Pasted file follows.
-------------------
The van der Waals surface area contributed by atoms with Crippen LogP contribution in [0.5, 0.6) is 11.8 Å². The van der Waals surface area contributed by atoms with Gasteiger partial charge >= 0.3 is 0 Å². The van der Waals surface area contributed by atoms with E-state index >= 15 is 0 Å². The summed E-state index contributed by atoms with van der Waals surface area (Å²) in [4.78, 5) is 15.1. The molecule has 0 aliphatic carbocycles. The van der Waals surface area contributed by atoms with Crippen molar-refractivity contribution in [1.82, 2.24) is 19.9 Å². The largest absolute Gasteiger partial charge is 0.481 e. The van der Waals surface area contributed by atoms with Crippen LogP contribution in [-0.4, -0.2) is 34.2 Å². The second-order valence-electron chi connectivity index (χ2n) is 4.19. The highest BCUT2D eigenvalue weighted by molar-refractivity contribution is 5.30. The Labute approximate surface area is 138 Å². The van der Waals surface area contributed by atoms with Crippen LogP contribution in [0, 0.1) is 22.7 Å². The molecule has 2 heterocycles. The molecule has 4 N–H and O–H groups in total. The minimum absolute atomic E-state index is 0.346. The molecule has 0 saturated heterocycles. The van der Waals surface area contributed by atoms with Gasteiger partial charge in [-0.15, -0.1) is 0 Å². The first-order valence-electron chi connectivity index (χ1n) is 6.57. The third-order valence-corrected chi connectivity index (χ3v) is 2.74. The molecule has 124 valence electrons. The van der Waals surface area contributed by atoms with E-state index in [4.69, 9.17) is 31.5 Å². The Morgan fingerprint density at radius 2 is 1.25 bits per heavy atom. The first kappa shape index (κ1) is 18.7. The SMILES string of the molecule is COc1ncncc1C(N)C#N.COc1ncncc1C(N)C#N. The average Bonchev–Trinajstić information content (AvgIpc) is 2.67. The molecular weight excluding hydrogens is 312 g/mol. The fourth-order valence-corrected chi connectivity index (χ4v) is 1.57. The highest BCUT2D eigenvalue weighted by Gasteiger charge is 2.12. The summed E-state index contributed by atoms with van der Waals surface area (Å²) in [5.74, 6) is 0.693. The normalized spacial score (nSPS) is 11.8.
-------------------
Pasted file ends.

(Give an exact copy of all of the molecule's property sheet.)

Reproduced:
The van der Waals surface area contributed by atoms with Crippen LogP contribution in [0.5, 0.6) is 11.8 Å². The van der Waals surface area contributed by atoms with Gasteiger partial charge >= 0.3 is 0 Å². The van der Waals surface area contributed by atoms with E-state index >= 15 is 0 Å². The summed E-state index contributed by atoms with van der Waals surface area (Å²) in [4.78, 5) is 15.1. The molecule has 0 aliphatic carbocycles. The van der Waals surface area contributed by atoms with Crippen molar-refractivity contribution in [1.82, 2.24) is 19.9 Å². The largest absolute Gasteiger partial charge is 0.481 e. The van der Waals surface area contributed by atoms with Crippen LogP contribution in [-0.4, -0.2) is 34.2 Å². The second-order valence-electron chi connectivity index (χ2n) is 4.19. The highest BCUT2D eigenvalue weighted by molar-refractivity contribution is 5.30. The Labute approximate surface area is 138 Å². The van der Waals surface area contributed by atoms with Crippen LogP contribution in [0, 0.1) is 22.7 Å². The molecule has 2 heterocycles. The molecule has 4 N–H and O–H groups in total. The minimum absolute atomic E-state index is 0.346. The molecule has 0 saturated heterocycles. The van der Waals surface area contributed by atoms with Gasteiger partial charge in [-0.15, -0.1) is 0 Å². The first-order valence-electron chi connectivity index (χ1n) is 6.57. The third-order valence-corrected chi connectivity index (χ3v) is 2.74. The molecule has 124 valence electrons. The van der Waals surface area contributed by atoms with E-state index in [4.69, 9.17) is 31.5 Å². The Morgan fingerprint density at radius 2 is 1.25 bits per heavy atom. The first kappa shape index (κ1) is 18.7. The SMILES string of the molecule is COc1ncncc1C(N)C#N.COc1ncncc1C(N)C#N. The average Bonchev–Trinajstić information content (AvgIpc) is 2.67. The molecular weight excluding hydrogens is 312 g/mol. The fourth-order valence-corrected chi connectivity index (χ4v) is 1.57. The highest BCUT2D eigenvalue weighted by Gasteiger charge is 2.12. The summed E-state index contributed by atoms with van der Waals surface area (Å²) in [5.74, 6) is 0.693. The normalized spacial score (nSPS) is 11.8.